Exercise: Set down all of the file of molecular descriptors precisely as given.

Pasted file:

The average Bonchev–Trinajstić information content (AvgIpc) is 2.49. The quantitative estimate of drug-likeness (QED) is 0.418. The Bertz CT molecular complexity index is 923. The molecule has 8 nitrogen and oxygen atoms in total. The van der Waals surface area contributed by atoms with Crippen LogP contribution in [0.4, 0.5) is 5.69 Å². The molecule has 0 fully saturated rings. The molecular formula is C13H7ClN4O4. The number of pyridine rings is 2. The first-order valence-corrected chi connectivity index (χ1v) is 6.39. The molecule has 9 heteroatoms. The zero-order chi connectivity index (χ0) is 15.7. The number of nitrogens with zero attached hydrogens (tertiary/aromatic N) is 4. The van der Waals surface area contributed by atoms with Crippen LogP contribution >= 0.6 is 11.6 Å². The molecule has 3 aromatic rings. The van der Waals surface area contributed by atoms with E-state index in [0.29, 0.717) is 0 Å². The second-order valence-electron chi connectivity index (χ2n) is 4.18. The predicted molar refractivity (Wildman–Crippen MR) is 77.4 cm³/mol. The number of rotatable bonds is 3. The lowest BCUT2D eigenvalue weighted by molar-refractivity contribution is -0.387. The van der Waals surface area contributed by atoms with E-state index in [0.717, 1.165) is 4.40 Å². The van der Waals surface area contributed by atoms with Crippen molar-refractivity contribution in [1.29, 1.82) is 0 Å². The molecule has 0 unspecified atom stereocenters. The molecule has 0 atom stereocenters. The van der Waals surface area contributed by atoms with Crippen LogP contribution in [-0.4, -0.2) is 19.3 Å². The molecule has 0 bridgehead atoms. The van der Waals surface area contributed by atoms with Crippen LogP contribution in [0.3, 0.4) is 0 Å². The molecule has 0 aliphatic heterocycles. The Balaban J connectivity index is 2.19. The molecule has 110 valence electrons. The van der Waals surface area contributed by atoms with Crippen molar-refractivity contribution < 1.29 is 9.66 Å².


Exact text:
The average Bonchev–Trinajstić information content (AvgIpc) is 2.49. The quantitative estimate of drug-likeness (QED) is 0.418. The Bertz CT molecular complexity index is 923. The molecule has 8 nitrogen and oxygen atoms in total. The van der Waals surface area contributed by atoms with Crippen LogP contribution in [0.4, 0.5) is 5.69 Å². The molecule has 0 fully saturated rings. The molecular formula is C13H7ClN4O4. The number of pyridine rings is 2. The first-order valence-corrected chi connectivity index (χ1v) is 6.39. The molecule has 9 heteroatoms. The zero-order chi connectivity index (χ0) is 15.7. The number of nitrogens with zero attached hydrogens (tertiary/aromatic N) is 4. The van der Waals surface area contributed by atoms with Crippen LogP contribution >= 0.6 is 11.6 Å². The molecule has 3 aromatic rings. The van der Waals surface area contributed by atoms with E-state index in [0.29, 0.717) is 0 Å². The second-order valence-electron chi connectivity index (χ2n) is 4.18. The predicted molar refractivity (Wildman–Crippen MR) is 77.4 cm³/mol. The number of rotatable bonds is 3. The lowest BCUT2D eigenvalue weighted by molar-refractivity contribution is -0.387. The van der Waals surface area contributed by atoms with E-state index in [0.717, 1.165) is 4.40 Å². The van der Waals surface area contributed by atoms with Crippen molar-refractivity contribution in [1.29, 1.82) is 0 Å². The molecule has 0 unspecified atom stereocenters. The molecule has 0 atom stereocenters. The van der Waals surface area contributed by atoms with Crippen LogP contribution in [-0.4, -0.2) is 19.3 Å². The molecule has 0 bridgehead atoms. The van der Waals surface area contributed by atoms with Crippen LogP contribution in [0.3, 0.4) is 0 Å². The molecule has 0 aliphatic heterocycles. The Balaban J connectivity index is 2.19. The molecule has 110 valence electrons. The van der Waals surface area contributed by atoms with Crippen molar-refractivity contribution < 1.29 is 9.66 Å².